I read the news today about South Ward Councilman Jim Coston's resignation, and became depressed for Trenton. I don't know Coston personally; he isn't my councilman; I don't agree with everything he's done on council. But I believe his sort of approach to government is correct, based on how I've seen municipal bodies work in the other municipalities I've lived in, and reported on, while working as a newspaper reporter. He was the only member of city council with a bonafide spine for several generations of councilpeople, and it is gratifying that his spine was periodically contagious among his colleagues.

Trenton has so much promise: we sit in an advantageous location in this state, in our country. We have a rich heritage and so many resources. But this city is very nearly a disaster, with our crumbling infrastructure, our empty bank account, our violent crime, our remaining businesses that don't stay open when most people are home from work, and of course, our self-serving, small-minded politicians. We also have a lot of people here who are used to the status quo of back room deals and a lack of openness, and the complete apathy on the part of the citizenry. I can't see how any self-respecting person in government would choose to operate that way; I don't know how those officials would continue to choose mediocrity, but they're the ones who have to sleep with themselves at night. Maybe they can close their eyes and fall asleep, content in their half-assed, self-absorbed (at best) approach to representation.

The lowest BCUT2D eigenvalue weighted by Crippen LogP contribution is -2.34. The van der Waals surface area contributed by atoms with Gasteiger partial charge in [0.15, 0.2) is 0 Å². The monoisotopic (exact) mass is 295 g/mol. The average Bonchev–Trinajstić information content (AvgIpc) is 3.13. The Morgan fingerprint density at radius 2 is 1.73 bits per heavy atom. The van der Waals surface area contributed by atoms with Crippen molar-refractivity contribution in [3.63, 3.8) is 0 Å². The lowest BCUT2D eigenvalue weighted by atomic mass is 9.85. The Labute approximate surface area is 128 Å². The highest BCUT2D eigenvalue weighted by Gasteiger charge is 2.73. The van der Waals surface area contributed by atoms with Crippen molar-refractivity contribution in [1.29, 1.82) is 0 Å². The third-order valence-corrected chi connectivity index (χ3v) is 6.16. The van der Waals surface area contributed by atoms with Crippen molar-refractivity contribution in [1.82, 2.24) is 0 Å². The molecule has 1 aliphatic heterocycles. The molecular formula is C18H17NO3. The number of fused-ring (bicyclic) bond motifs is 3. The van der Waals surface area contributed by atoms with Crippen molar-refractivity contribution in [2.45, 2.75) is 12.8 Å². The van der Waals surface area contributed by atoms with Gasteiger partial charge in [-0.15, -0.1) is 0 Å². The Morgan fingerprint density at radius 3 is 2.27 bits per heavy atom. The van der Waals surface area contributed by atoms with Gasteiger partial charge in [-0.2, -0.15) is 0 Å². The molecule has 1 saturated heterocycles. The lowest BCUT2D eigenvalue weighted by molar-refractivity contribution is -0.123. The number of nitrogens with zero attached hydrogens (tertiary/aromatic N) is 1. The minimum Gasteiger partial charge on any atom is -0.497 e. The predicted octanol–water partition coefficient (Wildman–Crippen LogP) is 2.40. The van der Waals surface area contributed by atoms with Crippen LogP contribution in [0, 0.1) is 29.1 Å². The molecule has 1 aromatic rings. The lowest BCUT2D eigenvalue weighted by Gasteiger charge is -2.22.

If we learn only one thing from Councilman Coston's brief stint here in city government, it is that we must demand more. He planted a seed here, by showing willing members of council, as well as the people of Trenton, that there is a much better way of conducting government business — with openness and respect. I hope that seed has had enough time and care to take root; I hope it germinates and thrives, and we, the good citizens of Trenton, not only come to expect, but also demand if need be, that high quality work ethic from our other representatives.